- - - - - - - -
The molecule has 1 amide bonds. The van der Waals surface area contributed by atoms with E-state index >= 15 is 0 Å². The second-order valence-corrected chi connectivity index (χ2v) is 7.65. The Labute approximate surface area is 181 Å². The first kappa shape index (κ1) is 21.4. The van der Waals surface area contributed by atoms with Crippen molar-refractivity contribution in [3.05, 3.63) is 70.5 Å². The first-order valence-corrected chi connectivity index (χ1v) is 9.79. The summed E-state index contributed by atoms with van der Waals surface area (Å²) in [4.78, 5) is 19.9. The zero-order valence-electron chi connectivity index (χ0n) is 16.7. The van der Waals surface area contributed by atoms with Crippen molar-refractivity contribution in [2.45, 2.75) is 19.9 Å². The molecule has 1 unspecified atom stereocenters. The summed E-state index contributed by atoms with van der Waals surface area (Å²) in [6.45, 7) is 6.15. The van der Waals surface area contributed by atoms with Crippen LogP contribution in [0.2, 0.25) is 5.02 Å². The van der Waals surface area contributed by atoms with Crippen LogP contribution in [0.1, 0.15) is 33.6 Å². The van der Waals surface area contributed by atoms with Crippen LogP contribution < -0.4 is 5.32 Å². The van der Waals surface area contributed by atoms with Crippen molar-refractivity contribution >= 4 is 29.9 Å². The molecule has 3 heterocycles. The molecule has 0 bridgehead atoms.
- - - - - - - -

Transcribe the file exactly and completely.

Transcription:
The molecule has 1 amide bonds. The van der Waals surface area contributed by atoms with E-state index >= 15 is 0 Å². The second-order valence-corrected chi connectivity index (χ2v) is 7.65. The Labute approximate surface area is 181 Å². The first kappa shape index (κ1) is 21.4. The van der Waals surface area contributed by atoms with Crippen molar-refractivity contribution in [3.05, 3.63) is 70.5 Å². The first-order valence-corrected chi connectivity index (χ1v) is 9.79. The summed E-state index contributed by atoms with van der Waals surface area (Å²) in [4.78, 5) is 19.9. The zero-order valence-electron chi connectivity index (χ0n) is 16.7. The van der Waals surface area contributed by atoms with Crippen molar-refractivity contribution in [2.45, 2.75) is 19.9 Å². The molecule has 1 unspecified atom stereocenters. The summed E-state index contributed by atoms with van der Waals surface area (Å²) in [6.45, 7) is 6.15. The van der Waals surface area contributed by atoms with Crippen LogP contribution in [0.2, 0.25) is 5.02 Å². The van der Waals surface area contributed by atoms with Crippen LogP contribution in [0.1, 0.15) is 33.6 Å². The van der Waals surface area contributed by atoms with Crippen LogP contribution < -0.4 is 5.32 Å². The van der Waals surface area contributed by atoms with Crippen molar-refractivity contribution >= 4 is 29.9 Å². The molecule has 3 heterocycles. The molecule has 0 bridgehead atoms.